Rain pummels the vast tracts of cornfields near Gary Nelson’s home in tiny Birmingham, Iowa. The blurred flat fields roll on as far as the eye can see, mingling with woods and creeks that Nelson experiences in a different way than do most of the farmers and townspeople around here: through the eyes of the prehistoric Sauk and Fox Indians who inhabited these lands for millennia.
Nelson has scooped up some 4,000 of their arrowheads, 200 axes, and 10 “Holy Grail pieces,” as he calls them, in 35 years as an artifact hunter. He has found rare Clovis spear tips and a woolly mammoth tooth, items for which collectors will pay thousands. A few of Nelson’s finds date back 13,500 years.
Sitting at his kitchen table, Nelson tells me he receives messages in his dreams from ancient hunters directing him to specific locations where their tools and weapons can be found. He claims to be able to sense “a power” in the artifacts. “You can feel it when you touch this stuff,” he says.
Nelson has pored over most of the fields and streams of Van Buren County, nearly always finding booty. In June 2008, when the rivers flooded and brought the banks up, he collected an astonishing 175 arrowheads in one day. “I’ve hunted most everything out of here,” he says. “I’ve deleted all these fields.”
He keeps most of the valuable pieces for himself, while he sells a few arrowheads from his roadside thrift shop next door.
At 53, Gary Nelson often sounds like an excitable boy—albeit a stubble-cheeked one—as he recounts his tales of discovery, which gush out, wind this way and that, meander and surge in unexpected directions, covering thousands of miles of footsteps through a county of just 500 square miles.
But the physical effort required has taken its toll. “I’ve got the body of a 98-year-old,” Nelson laments, and recent experience has borne him out.
As he was prepping for this interview, laying out his display cases of mounted arrowheads and Prehistoric American magazines opened up to his articles (one showing a pictorial of his prize 4,000-year-old Keokuk slant groove axe), his anxious excitement got the best of him. He felt a painful pinching in his chest. A trip to Van Buren County Hospital revealed a heart murmur. “When I bring this stuff out it really amps me up,” he explains. (He has since gotten a clean bill of health.)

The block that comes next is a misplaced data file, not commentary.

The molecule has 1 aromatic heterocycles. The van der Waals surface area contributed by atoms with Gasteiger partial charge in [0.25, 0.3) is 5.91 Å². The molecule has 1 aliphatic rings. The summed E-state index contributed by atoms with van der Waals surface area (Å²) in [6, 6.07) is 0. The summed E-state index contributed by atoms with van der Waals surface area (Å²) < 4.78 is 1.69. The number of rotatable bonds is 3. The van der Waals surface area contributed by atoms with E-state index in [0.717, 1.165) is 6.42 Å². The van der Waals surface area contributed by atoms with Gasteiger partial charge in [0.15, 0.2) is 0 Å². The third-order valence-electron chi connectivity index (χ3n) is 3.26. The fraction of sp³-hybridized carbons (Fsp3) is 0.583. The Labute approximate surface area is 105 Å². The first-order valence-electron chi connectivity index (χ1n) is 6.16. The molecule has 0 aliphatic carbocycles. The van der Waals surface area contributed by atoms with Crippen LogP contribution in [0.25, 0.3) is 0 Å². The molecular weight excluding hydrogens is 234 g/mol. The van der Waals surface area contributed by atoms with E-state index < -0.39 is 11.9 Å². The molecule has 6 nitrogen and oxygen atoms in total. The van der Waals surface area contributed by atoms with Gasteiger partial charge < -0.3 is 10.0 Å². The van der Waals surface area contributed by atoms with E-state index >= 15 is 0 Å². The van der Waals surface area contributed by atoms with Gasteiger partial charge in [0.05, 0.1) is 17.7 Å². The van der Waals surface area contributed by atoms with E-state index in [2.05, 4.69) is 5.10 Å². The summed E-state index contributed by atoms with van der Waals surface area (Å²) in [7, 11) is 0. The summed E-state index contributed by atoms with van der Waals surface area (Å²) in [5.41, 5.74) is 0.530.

Nelson’s new two-story home, which he designed, is a stone’s throw from Birmingham’s lone traffic signal. The town is one square mile and has a population of 441.
With its vaulted ceilings built of knotty pine by local Amish, the spacious room has the woodsy feel of a lodge. Nelson’s varied passions are displayed on walls and tabletops: a Pleistocene-period musk ox skull, a woolly mammoth scapula, a mounted deer head, ceremonial African masks, a shark’s jaw, a mounted three-foot-long Asian Carp, and an Amazon rainforest alligator hat. Somehow, too, there’s a replica Stradivarius violin. In the loft at the top of a spiral staircase is Nelson’s igloo-shaped bedroom he constructed out of hog panels.
A stem-winder accompanies just about all of Nelson’s artifacts, which he eagerly tells, seamlessly switching to another story when necessary to make a point. He pauses to indicate an odd-looking rock-like object on a nearby table. “When I saw that, well, it was either a mammoth tooth or a Walmart tennis shoe,” he laughs.